"There’s almost nothing you can’t do online that you can do by mail." I’m not sure if attorneys will be the only people who are completely and totally screwed if USPS goes under, but we’ve gotta be near the top of the list.
Here are things I do by mail that I can only do by mail:
1) Send documents to clients for their signature and have them return them with their signatures. I can email some forms, but I need original, signed, signature pages.
2) Communicate with clients that do not have e-mail. My clients are elderly, and low-income. These are two groups of people that don’t have computers, don’t want computers, and need to communicate with us by mail.
3) File documents with the court. Right now, the courts still do everything by paper. Some districts have an e-filing system. I think that’s great, and can’t wait to have that in our state. But for now, we need the post office.
4) Send documents with a raised seal or that are certified copies. So far, there is no way to replicate this electronically.
5) Receive bank and financial statements that have been mailed either to our office or to our clients. Our clients regularly mail us statements and bills that they receive. Our office also receives bank statements for certain guardianship or medical assistance cases. We could receive these electronically, but many of our clients cannot, and they cannot authorize us to receive them electronically, and would not want to give us their electronic banking information.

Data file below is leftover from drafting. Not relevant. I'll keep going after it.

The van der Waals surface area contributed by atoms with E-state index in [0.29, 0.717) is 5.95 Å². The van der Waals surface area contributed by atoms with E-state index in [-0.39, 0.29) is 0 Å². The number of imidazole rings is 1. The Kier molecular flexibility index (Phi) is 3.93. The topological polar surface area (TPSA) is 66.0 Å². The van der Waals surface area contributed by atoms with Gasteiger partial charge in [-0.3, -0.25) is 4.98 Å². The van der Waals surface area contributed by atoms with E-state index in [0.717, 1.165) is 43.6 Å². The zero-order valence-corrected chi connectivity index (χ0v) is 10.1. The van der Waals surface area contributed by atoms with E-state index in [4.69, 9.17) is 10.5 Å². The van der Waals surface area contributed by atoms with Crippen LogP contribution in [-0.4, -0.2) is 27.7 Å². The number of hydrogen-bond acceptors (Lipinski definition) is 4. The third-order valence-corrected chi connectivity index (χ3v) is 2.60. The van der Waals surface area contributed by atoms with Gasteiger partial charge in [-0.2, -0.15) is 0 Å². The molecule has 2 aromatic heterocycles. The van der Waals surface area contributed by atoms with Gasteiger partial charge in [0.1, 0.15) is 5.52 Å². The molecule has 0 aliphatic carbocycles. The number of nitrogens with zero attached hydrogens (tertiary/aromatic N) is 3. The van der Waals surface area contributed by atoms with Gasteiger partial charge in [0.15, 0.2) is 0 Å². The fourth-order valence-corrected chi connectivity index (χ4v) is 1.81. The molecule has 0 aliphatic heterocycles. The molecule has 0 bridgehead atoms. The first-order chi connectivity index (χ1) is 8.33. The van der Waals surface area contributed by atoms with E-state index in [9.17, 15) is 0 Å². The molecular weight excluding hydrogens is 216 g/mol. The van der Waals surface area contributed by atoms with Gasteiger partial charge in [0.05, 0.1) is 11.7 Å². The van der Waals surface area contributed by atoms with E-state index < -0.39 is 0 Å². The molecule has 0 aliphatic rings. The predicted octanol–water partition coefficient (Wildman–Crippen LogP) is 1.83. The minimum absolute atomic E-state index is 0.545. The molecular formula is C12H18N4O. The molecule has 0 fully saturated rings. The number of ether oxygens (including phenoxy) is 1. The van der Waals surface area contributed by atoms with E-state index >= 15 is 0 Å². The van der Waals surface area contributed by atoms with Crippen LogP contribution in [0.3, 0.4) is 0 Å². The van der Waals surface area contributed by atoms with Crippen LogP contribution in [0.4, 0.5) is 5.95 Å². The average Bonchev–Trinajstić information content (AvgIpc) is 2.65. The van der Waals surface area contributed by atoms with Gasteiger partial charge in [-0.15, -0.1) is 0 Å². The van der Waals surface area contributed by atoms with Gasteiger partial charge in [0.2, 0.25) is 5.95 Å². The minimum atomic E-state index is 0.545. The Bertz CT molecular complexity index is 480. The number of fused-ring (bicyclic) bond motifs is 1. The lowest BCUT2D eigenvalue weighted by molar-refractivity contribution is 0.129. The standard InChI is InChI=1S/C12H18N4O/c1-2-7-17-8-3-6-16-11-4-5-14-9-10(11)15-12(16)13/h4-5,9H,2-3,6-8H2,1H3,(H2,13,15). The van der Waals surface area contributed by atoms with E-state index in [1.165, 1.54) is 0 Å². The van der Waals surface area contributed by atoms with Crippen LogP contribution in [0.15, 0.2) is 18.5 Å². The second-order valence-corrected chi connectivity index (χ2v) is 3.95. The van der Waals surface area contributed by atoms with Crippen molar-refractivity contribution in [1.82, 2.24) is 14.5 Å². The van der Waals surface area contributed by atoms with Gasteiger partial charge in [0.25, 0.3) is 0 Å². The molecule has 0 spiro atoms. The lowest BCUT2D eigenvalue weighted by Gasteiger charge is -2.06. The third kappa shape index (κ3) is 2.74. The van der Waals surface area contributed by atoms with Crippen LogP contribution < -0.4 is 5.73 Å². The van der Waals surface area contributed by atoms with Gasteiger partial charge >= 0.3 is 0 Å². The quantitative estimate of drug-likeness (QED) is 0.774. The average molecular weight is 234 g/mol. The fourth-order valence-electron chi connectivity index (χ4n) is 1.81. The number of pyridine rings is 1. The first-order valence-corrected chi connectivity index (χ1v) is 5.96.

It is also a problem that we now will not be able to mail things in a day. This is extremely helpful to lawyers who need to get documents signed and filed as soon as possible. I am continually amazed that I can mail something which is received by clients in a day, and it is really a lifesaver for things like documents which need to be filed in a certain amount of time. Arguably, the post office reducing service will result in the courts figuring out e-filing and perhaps and electronic way to notarize something, but we still can’t get past the fact that not everybody has a computer or internet access. Even though they are provided by libraries, there is still a fundamental access problem.